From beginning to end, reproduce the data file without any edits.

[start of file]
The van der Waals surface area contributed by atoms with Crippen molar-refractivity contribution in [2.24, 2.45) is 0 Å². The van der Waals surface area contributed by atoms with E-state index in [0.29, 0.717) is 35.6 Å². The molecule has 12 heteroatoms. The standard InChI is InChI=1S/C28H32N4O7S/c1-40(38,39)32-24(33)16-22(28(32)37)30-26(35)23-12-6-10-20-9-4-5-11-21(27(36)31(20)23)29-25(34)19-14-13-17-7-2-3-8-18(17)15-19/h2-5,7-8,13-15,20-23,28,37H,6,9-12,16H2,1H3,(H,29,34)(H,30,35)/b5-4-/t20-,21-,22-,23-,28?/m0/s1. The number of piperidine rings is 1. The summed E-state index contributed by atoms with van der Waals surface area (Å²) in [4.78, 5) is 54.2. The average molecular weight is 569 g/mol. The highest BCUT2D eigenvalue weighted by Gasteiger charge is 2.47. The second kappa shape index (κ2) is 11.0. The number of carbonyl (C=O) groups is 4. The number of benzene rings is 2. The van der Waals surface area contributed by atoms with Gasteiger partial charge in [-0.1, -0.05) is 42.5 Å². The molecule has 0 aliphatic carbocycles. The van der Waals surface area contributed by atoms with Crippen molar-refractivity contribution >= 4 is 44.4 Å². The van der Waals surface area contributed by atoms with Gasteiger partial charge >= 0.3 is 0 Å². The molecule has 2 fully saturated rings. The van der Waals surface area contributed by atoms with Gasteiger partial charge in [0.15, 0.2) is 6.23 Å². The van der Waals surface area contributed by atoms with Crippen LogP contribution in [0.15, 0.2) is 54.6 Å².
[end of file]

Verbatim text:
The van der Waals surface area contributed by atoms with Crippen molar-refractivity contribution in [2.24, 2.45) is 0 Å². The van der Waals surface area contributed by atoms with E-state index in [0.29, 0.717) is 35.6 Å². The molecule has 12 heteroatoms. The standard InChI is InChI=1S/C28H32N4O7S/c1-40(38,39)32-24(33)16-22(28(32)37)30-26(35)23-12-6-10-20-9-4-5-11-21(27(36)31(20)23)29-25(34)19-14-13-17-7-2-3-8-18(17)15-19/h2-5,7-8,13-15,20-23,28,37H,6,9-12,16H2,1H3,(H,29,34)(H,30,35)/b5-4-/t20-,21-,22-,23-,28?/m0/s1. The number of piperidine rings is 1. The summed E-state index contributed by atoms with van der Waals surface area (Å²) in [4.78, 5) is 54.2. The average molecular weight is 569 g/mol. The highest BCUT2D eigenvalue weighted by Gasteiger charge is 2.47. The second kappa shape index (κ2) is 11.0. The number of carbonyl (C=O) groups is 4. The number of benzene rings is 2. The van der Waals surface area contributed by atoms with Gasteiger partial charge in [-0.1, -0.05) is 42.5 Å². The molecule has 0 aliphatic carbocycles. The van der Waals surface area contributed by atoms with Crippen molar-refractivity contribution >= 4 is 44.4 Å². The van der Waals surface area contributed by atoms with Gasteiger partial charge >= 0.3 is 0 Å². The molecule has 2 fully saturated rings. The van der Waals surface area contributed by atoms with Gasteiger partial charge in [0.15, 0.2) is 6.23 Å². The van der Waals surface area contributed by atoms with Crippen LogP contribution in [0.15, 0.2) is 54.6 Å².